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Bento's Sketchbook

Bento's Sketchbook

Bento's Sketchbook

Berger, John; Berger, John; Berger, John; Berger, John;  
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Art > Techniques > Drawing
Art > Techniques > Drawing > General
Literary Collections > Essays
Philosophy > Aesthetics
Knopf Doubleday Publishing Group
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Product Description

From the author of the modern classics Ways of Seeing and To the Wedding (“Wherever I live in the world . . .  I have this book with me.”Michael Ondaatje), a singularly conceived, beautifully written consideration of how we can refresh the way we perceive our world.
Over the last half century, John Berger has created a body of work like no other, distinguished, as Susan Sontag wrote, by its “attentiveness to the sensual world with responsiveness to the imperatives of conscience.” In Bento’s Sketchbook Berger continues his exploration of the relationship between experience and expression, giving us a book of dazzling, inventive, and, ultimately, deeply moving impressions of how stories embedded in visual art provide us with the impetus to see and understand our world in extra-ordinary ways. Using as his jumping-off point the sketchbooks of the great philosopher Baruch Spinoza—books believed to exist but never found—Berger moves between his own quotidian experience of seeing and the imagined experience of Spinoza in a narrative that weaves its own surprising, poignant picture, inviting us to contemplate the mystery of what and how we see.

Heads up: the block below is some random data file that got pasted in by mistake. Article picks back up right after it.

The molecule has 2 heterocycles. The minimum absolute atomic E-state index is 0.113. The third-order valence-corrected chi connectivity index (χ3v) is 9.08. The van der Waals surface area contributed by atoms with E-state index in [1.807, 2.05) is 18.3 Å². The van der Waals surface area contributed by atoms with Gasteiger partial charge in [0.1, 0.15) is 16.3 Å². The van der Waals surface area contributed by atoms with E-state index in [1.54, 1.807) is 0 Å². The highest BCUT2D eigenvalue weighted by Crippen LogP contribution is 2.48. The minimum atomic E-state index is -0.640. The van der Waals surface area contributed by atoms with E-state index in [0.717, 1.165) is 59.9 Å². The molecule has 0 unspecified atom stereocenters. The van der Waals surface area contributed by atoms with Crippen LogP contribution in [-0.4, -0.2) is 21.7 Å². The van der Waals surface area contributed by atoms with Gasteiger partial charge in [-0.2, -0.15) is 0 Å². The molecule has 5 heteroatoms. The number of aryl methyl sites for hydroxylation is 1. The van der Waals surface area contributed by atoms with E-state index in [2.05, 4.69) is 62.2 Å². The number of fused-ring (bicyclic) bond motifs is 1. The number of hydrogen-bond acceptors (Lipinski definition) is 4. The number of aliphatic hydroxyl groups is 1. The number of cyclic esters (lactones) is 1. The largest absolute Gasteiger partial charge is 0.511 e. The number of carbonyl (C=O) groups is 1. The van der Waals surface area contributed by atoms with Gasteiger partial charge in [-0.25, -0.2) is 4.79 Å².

About the Author

John Berger is the author of many works of fiction and nonfiction, including Hold Everything Dear, Here Is Where We Meet, the Into Their Labours trilogy, G., and Ways of Seeing. He lives in a small rural community in France.


"Someone familiar with John Berger as a writer, might have guessed the Spinozian bent of his humanity. Someone familiar with John Berger the art critic certainly knows of his visual sensibility. What a feast it is, then, to discover these two strands of Berger's astonishing body of work united in this treasure of a book." –Antonio Damasio, author of Self Comes to Mind

“A deceptively brief volume offers profound meditations on art, the creative process and so much more… Whether he’s extending an analogy that compares making a drawing to riding a motorbike or discusses storytelling in a manner that could apply just as well to drawing, he makes such interaction and interconnection seem central to the human condition. Berger’s readers will see with fresh eyes.” –Kirkus, starred review